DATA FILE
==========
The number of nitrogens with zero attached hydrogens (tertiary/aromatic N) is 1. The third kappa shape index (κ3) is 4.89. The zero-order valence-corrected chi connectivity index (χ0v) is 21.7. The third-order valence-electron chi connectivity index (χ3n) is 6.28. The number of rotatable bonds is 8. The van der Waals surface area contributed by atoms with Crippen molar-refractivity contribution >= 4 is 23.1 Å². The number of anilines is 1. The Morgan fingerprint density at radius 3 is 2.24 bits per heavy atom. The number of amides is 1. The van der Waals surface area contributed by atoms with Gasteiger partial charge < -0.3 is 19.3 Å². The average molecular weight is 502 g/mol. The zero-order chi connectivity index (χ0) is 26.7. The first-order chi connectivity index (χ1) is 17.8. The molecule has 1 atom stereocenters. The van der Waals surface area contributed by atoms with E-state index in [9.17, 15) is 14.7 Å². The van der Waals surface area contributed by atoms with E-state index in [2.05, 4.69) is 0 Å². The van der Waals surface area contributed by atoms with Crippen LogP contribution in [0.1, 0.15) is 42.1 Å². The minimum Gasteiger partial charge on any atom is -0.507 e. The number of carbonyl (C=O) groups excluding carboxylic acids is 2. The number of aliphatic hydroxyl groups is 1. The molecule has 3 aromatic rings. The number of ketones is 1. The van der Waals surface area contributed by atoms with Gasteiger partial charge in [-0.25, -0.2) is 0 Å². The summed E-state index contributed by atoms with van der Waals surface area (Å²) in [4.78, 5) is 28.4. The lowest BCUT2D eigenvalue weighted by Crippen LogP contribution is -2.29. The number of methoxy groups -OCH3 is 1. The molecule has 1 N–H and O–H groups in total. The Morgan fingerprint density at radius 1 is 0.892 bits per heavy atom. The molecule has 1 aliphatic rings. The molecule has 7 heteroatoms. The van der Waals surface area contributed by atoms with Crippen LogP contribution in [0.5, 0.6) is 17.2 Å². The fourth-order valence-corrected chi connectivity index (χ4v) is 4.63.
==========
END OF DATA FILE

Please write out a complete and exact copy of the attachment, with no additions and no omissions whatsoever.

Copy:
The number of nitrogens with zero attached hydrogens (tertiary/aromatic N) is 1. The third kappa shape index (κ3) is 4.89. The zero-order valence-corrected chi connectivity index (χ0v) is 21.7. The third-order valence-electron chi connectivity index (χ3n) is 6.28. The number of rotatable bonds is 8. The van der Waals surface area contributed by atoms with Crippen molar-refractivity contribution >= 4 is 23.1 Å². The number of anilines is 1. The Morgan fingerprint density at radius 3 is 2.24 bits per heavy atom. The number of amides is 1. The van der Waals surface area contributed by atoms with Gasteiger partial charge < -0.3 is 19.3 Å². The average molecular weight is 502 g/mol. The zero-order chi connectivity index (χ0) is 26.7. The first-order chi connectivity index (χ1) is 17.8. The molecule has 1 atom stereocenters. The van der Waals surface area contributed by atoms with E-state index in [9.17, 15) is 14.7 Å². The van der Waals surface area contributed by atoms with E-state index in [2.05, 4.69) is 0 Å². The van der Waals surface area contributed by atoms with Crippen LogP contribution in [0.1, 0.15) is 42.1 Å². The minimum Gasteiger partial charge on any atom is -0.507 e. The number of carbonyl (C=O) groups excluding carboxylic acids is 2. The number of aliphatic hydroxyl groups is 1. The molecule has 3 aromatic rings. The number of ketones is 1. The van der Waals surface area contributed by atoms with Gasteiger partial charge in [-0.25, -0.2) is 0 Å². The summed E-state index contributed by atoms with van der Waals surface area (Å²) in [4.78, 5) is 28.4. The lowest BCUT2D eigenvalue weighted by Crippen LogP contribution is -2.29. The number of methoxy groups -OCH3 is 1. The molecule has 1 N–H and O–H groups in total. The Morgan fingerprint density at radius 1 is 0.892 bits per heavy atom. The molecule has 1 aliphatic rings. The molecule has 7 heteroatoms. The van der Waals surface area contributed by atoms with Crippen LogP contribution in [0.5, 0.6) is 17.2 Å². The fourth-order valence-corrected chi connectivity index (χ4v) is 4.63.